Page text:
That's definitely not normal, sounds like your PSU is on its way out. When you're looking at PSUs, I would stick to reliable brands like Antec, Cooler Master, Corsair, Enermax etc. as they are far more likely to provide reliable, stable power that is very near/at their rated wattage. Cheaper/offbrand power supplies often do not provide their stated wattage/amps under load, which can of course be problematic.
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Asus P8Z68-V LE | Core i7 2600K | 8GB G.Skill Ripjaws DDR3 | Gigabyte GeForce GTX 660 Windforce OC
PS3 | PS2 | PSP| Wii | 3DS | DS | X-Box 360 | X-Box | NES
#7ShubPosted 10/24/2013 9:15:48 AM(edited)
MrMonkhouse posted...
Let's say my Kill-A-Watt says I'm using 500W and I only have a 600W PSU. What do I do?


You do nothing, that's perfectly fine. Your Kill-A-Watt measures how much power your entire computer is consuming at the wall. Your PSU can supply 600W of power to the computer. Assuming your PSU is 85% efficient, it means that if your computer was drawing 600W from the PSU, your Kill-A-Watt would say you're using about 700W.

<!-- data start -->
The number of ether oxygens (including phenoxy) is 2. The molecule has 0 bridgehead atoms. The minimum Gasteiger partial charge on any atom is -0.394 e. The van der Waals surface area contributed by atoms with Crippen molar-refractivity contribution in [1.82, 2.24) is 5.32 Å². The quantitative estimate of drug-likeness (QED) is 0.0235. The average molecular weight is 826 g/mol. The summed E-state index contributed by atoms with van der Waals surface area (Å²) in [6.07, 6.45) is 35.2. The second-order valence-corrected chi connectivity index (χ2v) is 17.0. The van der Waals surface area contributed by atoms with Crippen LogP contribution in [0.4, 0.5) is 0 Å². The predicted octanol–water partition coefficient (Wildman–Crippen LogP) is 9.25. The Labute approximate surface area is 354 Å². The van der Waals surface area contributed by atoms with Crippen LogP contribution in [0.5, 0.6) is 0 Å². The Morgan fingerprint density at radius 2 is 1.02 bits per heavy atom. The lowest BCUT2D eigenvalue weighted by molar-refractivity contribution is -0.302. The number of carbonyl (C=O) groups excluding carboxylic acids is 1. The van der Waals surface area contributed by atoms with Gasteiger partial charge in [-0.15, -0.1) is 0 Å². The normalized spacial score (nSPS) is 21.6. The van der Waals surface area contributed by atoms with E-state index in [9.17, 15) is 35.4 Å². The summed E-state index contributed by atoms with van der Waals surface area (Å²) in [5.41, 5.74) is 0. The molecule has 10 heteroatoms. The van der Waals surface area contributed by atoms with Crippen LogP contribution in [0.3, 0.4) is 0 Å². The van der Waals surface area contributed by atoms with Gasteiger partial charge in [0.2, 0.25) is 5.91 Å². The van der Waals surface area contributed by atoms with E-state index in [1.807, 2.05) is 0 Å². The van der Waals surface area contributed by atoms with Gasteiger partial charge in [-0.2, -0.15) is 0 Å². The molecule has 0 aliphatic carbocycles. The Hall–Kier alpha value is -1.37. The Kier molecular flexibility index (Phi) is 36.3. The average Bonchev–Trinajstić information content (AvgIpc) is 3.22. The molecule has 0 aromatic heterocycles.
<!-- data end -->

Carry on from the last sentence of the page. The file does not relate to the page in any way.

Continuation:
A typical sign that your PSU is insufficient is when you put a certain load on your computer and it just shuts down abruptly. Of course when that occurs you also want to check that your temperatures are normal before automatically assuming it's the PSU.

MrMonkhouse posted...
I'm already playing low settings in my games... but the meter says the usage keeps going up. BF3 used to be 200W on low settings... a few weeks later it was 280W.... then 350W.... then 400W... then 490W... now its at 500W.


Agreed, that's not normal, but it could be your Kill-A-Watt acting up. Higher power consumption would usually mean the PSU would generate more heat, which would make the fan go faster. Have you noticed it getting noisier?